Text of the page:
Updated with Funeral Arrangements:
A viewing will be held on Sunday, November 8, 2015 from 2-4pm and 6-8pm at Oakey’s South Chapel.
Funeral services will be held Monday, November 9, 2015 at First Baptist Church, 515 3rd St SW, Roanoke, VA 24016 at 2pm with full military honors.
Fellowship and food will be to follow across the street at Station 1, 713 3rd St SW, Roanoke, VA 24016.
In lieu of flowers, please make donations to the Wounded Warriors project and Roanoke Firefighter Foundation P.O. Box 21286 Roanoke VA 24018. Arrangements by Oakey’s South Chapel.
Dress Code from Local 1132:
If you are planning on attending the Visitation tomorrow and Funeral on Monday for Brother Clingenpeel, we ask that you follow the dress code below. Remember how important it is for the family to see us in uniform.
Visitation Dress Code: Sunday, Oakeys South Chapel from 2-4 & 6-8.
ON Duty personnel – Class B with badge band.
Off Duty personnel – Class A with badge band.
Funeral Dress Code: Monday, First Baptist Church @ 1400.
Monday will be Class A with badge band. We will have badge bands to hand out for those that need one.
Jesse Clingenpeel, 25, of Roanoke, passed away in a motor vehicle accident on Thursday, November 5, 2015.Jesse lived every moment to the fullest. Those closest to Jesse, knew his passion for family, friends, firearms, life and above all else, God. He had the ability to light up any room with his presence and become friends with anyone. He never knew a stranger.As a child he dreamed of becoming a soldier and would even pretend to be in the ARMY. He enlisted into the ARMY at the age of 17. He became a decorated war veteran throughout his time in the service. He received a purple heart after being injured in Afghanistan in 2009. Jesse’s injuries made him incapable of carrying out his dream of remaining in the ARMY. Though in time, he traded one dream for another. He started attending EMT classes with the goal of becoming a paramedic. Jesse began his career with Roanoke City Fire and EMS in 2013, the same year he married his childhood sweetheart. At that point, his life became about helping and saving other people.Jesse leaves behind his wife, Amber Clingenpeel; father and stepmother, Jeff and Wendy Clingenpeel; mother and stepfather, Pyong and David Buchanan; sister, Leah Clingenpeel; parent-in-laws, Bobby Jones and Wanda and Wes Schaaff; grandparents, Danny and Mary Clingenpeel and Marge Buchanan; best friend, William Webster; and his four legged children, Bailey and Dobby. Jesse is a hero to our country and community. His passing has left a hole in the hearts of many who knew and loved him.A viewing will be held on Sunday, November 8, 2015 from 2 to 4 p.m. and from 6 to 8 p.m. at Oakey’s South Chapel. Funeral Services will be held at 2 p.m. on Monday, November 9, 2015, at First Baptist Church, 515 3rd St., SW, Roanoke, VA 24016 with Full Military Honors. Fellowship and food will be to follow across the street at Station 1, 713 3rd St., SW, Roanoke, VA 24016. In lieu of flowers, please make donations to the Wounded Warriors Project and Roanoke Firefighter Foundation, P.O. Box 21286, Roanoke, VA 24018.Arrangements by Oakey’s South Chapel, 540-989-3131. www.oakeys.com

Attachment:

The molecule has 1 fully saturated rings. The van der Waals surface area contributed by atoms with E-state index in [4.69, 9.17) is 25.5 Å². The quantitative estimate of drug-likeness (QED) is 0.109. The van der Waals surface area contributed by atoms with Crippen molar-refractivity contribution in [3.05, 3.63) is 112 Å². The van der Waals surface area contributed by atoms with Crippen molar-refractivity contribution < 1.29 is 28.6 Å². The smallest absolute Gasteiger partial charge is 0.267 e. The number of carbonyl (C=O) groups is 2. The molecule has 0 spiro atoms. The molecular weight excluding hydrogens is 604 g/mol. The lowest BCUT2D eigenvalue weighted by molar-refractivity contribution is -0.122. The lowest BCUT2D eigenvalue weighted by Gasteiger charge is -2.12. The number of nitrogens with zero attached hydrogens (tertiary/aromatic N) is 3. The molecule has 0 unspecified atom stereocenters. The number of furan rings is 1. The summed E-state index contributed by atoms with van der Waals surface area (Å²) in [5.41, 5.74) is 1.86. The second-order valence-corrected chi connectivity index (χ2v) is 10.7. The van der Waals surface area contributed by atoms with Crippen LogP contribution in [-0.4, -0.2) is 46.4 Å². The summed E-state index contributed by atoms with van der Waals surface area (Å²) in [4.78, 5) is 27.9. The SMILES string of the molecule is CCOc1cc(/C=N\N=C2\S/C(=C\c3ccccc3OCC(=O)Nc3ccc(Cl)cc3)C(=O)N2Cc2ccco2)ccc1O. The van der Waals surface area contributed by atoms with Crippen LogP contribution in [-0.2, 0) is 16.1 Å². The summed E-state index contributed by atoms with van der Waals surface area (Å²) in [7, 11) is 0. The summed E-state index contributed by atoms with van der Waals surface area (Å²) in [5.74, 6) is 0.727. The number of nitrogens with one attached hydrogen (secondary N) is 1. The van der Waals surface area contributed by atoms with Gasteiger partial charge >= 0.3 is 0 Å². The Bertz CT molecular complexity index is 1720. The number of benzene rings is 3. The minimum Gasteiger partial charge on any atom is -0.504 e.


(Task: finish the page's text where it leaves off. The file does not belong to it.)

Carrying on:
Jesse Daniel Clingenpeel, 25, was a veteran of the United States Army. He joined the Army at the age of 17 on September 11, 2007. Jesse was hired in 2013 by the Roanoke Fire-EMS Department as a Firefighter/EMT and was stationed at #4 on C-Shift. He is survived by his wife Amber Clingenpeel. Jesse’s father-in-law is a Roanoke County Firefighter. Jesse was a Purple Heart recipient and Wounded Warrior Project Alumni. His service to our Country is detailed below.
Roanoke Fire-EMS Department (via Facebook): It is with heavy hearts and deep sadness and regret that Roanoke Fire-EMS announces the passing of one of our brothers, Jesse Clingenpeel. Firefighter-EMT Clingenpeel, age 25, was killed in a motor vehicle crash this morning on Brambleton Ave. in Roanoke County. He was on his way to work at Roanoke Fire-EMS Station 4 located on Peters Creek Rd., SW. Jesse was hired by Roanoke Fire-EMS in 2013. He was a decorated veteran and was a very special person that will be sorely missed by all of us. Please keep his family and friends and our department in your thoughts and prayers as we go through this difficult time. Rest easy brother – we will take it from here……